I'll have to read through this again. Something makes me uncomfortable with the logic of the author. And this also applies to many that try to should down the philosophical arguments for the existence of God.
The historical arguments of interest are precisely the potentially problematic ones—inferences beginning with some empirical features of nature taken as (or argued to be) design-indicative, and concluding with the designedness of, and a designer of, the phenomena in question. A standard but separable second step—the natural theology step—involves identifying the designer as God, often via particular properties and powers required by the designing in question. Although the argument wielded its greatest intellectual influence during the 18th and early 19th centuries, it goes back at least to the Greeks and in extremely clipped form comprises one of Aquinas's Five Ways. It was given a fuller and quite nice early statement by Hume's interlocutor Cleanthes:
Look round the world; contemplate the whole and every part of it: You will find it to be nothing but one great machine, subdivided into an infinite number of lesser machines, which again admit of subdivisions to a degree beyond what human senses and faculties can trace and explain. All these various machines, and even their most minute parts, are adjusted to each other with an accuracy which ravishes into admiration all men who have ever contemplated them. The curious adapting of means to ends, throughout all nature, resembles exactly, though it much exceeds, the productions of human contrivance; of human design, thought, wisdom, and intelligence. Since, therefore, the effects resemble each other, we are led to infer, by all the rules of analogy, that the causes also resemble; and that the Author of Nature is somewhat similar to the mind of man, though possessed of much larger faculties, proportioned to the grandeur of the work which he has executed. By this argument a posteriori, and by this argument alone, do we prove at once the existence of a Deity, and his similarity to human mind and intelligence. (Hume 1779 , 15).
That statement captures much of popular, informal design intuitions, but exactly how ought we to construe the formal structure of such arguments? What sort of logic is being employed? As it turns out, that question does not have just a single answer. Several distinct answers are canvassed in the following sections.
I also feel that he's a bit biased concerning intelligent design, but still I'd say he's trying to give a fair account. At least he admits that the anti-ID pro-evolution proponents are emotional to fallacious in their arguments as well.
4.3 The “Intelligent Design” (ID) Movement
A high-profile development in design arguments over the past decade or so involves what has come to be known as the “Intelligent Design” (ID) movement. Although there are variants and unclarities, the movement involves efforts to construct design arguments taking cognizance of various contemporary scientific developments (primarily in biology, biochemistry, mathematics and cosmology)—developments which, as most ID advocates see it, both reveal the inadequacy of mainstream (naturalistic Darwinian) explanatory accounts (condition (a)) and offer compelling evidence for design in nature at some level (condition (e) again). ID advocates have tried to establish not only the rational cogency of design cases but have pushed ID as legitimately scientific by trying both to define relevant Rs with adequate empirical precision and to construct design arguments with suitable scientific/mathematical rigor.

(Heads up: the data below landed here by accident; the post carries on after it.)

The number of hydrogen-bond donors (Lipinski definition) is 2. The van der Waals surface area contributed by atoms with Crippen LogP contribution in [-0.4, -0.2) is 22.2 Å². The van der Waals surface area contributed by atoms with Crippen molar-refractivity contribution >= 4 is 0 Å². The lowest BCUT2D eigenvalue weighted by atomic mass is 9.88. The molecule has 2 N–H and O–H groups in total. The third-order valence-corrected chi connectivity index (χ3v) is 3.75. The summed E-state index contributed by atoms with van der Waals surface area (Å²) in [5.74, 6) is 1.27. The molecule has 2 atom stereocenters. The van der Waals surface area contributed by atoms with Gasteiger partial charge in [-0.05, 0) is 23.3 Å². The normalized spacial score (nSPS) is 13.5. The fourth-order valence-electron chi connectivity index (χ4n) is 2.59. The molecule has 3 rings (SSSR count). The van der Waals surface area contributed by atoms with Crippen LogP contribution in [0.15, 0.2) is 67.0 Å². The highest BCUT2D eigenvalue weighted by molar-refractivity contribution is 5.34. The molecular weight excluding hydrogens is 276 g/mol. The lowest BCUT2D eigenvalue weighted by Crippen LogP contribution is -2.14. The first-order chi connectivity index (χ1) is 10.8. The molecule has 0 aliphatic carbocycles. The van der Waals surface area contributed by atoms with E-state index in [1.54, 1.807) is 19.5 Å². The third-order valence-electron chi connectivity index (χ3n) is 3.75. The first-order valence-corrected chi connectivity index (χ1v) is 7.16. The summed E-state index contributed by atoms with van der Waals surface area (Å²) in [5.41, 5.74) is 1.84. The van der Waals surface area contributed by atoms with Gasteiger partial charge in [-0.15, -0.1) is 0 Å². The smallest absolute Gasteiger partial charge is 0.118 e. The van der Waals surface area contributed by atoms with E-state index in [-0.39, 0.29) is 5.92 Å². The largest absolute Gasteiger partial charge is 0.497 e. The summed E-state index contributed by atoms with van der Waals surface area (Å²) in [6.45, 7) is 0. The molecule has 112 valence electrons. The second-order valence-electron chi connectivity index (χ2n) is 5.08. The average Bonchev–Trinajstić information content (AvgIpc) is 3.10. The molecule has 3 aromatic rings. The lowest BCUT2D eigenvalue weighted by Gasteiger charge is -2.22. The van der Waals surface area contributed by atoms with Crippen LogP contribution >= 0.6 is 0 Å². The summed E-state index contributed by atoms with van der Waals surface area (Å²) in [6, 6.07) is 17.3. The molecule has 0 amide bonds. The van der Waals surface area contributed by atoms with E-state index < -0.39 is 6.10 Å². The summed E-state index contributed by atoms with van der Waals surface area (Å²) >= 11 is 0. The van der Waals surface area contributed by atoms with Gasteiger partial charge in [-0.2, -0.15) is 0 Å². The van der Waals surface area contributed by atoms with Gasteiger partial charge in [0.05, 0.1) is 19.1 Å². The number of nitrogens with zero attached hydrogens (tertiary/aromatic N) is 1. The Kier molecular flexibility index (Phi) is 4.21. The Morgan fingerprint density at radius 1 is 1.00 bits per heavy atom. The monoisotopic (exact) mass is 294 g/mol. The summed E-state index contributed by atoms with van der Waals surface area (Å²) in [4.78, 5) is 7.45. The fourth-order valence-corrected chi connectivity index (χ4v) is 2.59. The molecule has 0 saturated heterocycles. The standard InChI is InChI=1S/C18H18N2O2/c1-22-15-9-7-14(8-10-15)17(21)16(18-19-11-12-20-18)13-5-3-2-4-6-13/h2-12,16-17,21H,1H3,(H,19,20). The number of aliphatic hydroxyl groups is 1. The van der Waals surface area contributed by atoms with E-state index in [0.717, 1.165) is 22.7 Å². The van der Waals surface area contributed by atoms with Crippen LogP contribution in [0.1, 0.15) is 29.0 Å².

ID advocates propose three specialized Rs—irreducible complexity, specified complexity and information. Although distinctions are sometimes blurred here, while ID arguments involving each of those Rs tend to be gap arguments, an additional focus on mind-reflective aspects of nature is typically more visible in ID arguments citing specified complexity and information than in arguments citing irreducible complexity. Gaps are also a defining feature of the “explanatory filter” frequently endorsed by ID advocates.
The movement has elicited vociferous criticism and opposition. Opponents have pressed a number of objections against ID including, inter alia contentions that ID advocates have simply gotten the relevant science wrong, that even where the science is right the empirical evidences cited by design advocates do not, in fact, constitute substantive grounds for design conclusions, that the existence of demonstrably superior alternative explanations for the phenomena cited (Darwinian, many-universes, etc.) undercuts the cogency of ID cases, and that design theories are not legitimate science, but are just disguised creationism, God-of-the-gaps arguments, religiously motivated, etc.
I will not pursue that dispute here except to note that even if the case is made that ID arguments could not count as proper science (and arguments for that more general claim are controversial), that would not in itself demonstrate some deeper rational or inferential defect in design arguments as such. Science need not be seen as exhausting the space of legitimate conclusions from empirical data.
But the floods of vitriol in the current ID discussion suggest that much more than the propriety of selected inferences from particular empirical evidences is at issue. Although there is indeed much more that energizes the squabble on both sides (political, cultural, philosophical and, in some instances, religious) there is one further aspect of the ID attempt which ties in here, but which is also relevant to one final larger question.
Anyway, I'd like to look through the whole argument from design concerning the existence of God. Note that this is about philosophical proofs for the existence of God. This is separate from divine revelations, while one could actually also construe the general prevalence as evidence, too.